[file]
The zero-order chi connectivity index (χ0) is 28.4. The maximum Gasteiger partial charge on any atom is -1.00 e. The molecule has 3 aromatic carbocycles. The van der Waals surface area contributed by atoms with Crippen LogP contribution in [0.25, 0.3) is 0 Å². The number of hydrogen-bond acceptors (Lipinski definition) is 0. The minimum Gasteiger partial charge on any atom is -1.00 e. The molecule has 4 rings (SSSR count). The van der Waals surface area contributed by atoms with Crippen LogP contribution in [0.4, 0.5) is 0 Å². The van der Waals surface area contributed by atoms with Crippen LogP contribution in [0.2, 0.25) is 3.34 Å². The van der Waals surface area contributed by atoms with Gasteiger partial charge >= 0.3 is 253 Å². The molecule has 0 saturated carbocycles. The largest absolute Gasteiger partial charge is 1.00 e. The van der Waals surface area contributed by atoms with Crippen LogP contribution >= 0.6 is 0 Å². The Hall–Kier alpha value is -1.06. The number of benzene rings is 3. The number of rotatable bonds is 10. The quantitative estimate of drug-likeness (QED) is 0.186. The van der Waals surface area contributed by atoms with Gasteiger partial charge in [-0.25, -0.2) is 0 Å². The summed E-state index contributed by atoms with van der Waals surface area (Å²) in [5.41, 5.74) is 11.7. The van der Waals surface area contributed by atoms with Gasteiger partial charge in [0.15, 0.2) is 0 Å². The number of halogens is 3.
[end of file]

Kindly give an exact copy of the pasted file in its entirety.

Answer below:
The zero-order chi connectivity index (χ0) is 28.4. The maximum Gasteiger partial charge on any atom is -1.00 e. The molecule has 3 aromatic carbocycles. The van der Waals surface area contributed by atoms with Crippen LogP contribution in [0.25, 0.3) is 0 Å². The number of hydrogen-bond acceptors (Lipinski definition) is 0. The minimum Gasteiger partial charge on any atom is -1.00 e. The molecule has 4 rings (SSSR count). The van der Waals surface area contributed by atoms with Crippen LogP contribution in [0.4, 0.5) is 0 Å². The van der Waals surface area contributed by atoms with Crippen LogP contribution in [0.2, 0.25) is 3.34 Å². The van der Waals surface area contributed by atoms with Gasteiger partial charge >= 0.3 is 253 Å². The molecule has 0 saturated carbocycles. The largest absolute Gasteiger partial charge is 1.00 e. The van der Waals surface area contributed by atoms with Crippen LogP contribution >= 0.6 is 0 Å². The Hall–Kier alpha value is -1.06. The number of benzene rings is 3. The number of rotatable bonds is 10. The quantitative estimate of drug-likeness (QED) is 0.186. The van der Waals surface area contributed by atoms with Gasteiger partial charge in [-0.25, -0.2) is 0 Å². The summed E-state index contributed by atoms with van der Waals surface area (Å²) in [5.41, 5.74) is 11.7. The van der Waals surface area contributed by atoms with Gasteiger partial charge in [0.15, 0.2) is 0 Å². The number of halogens is 3.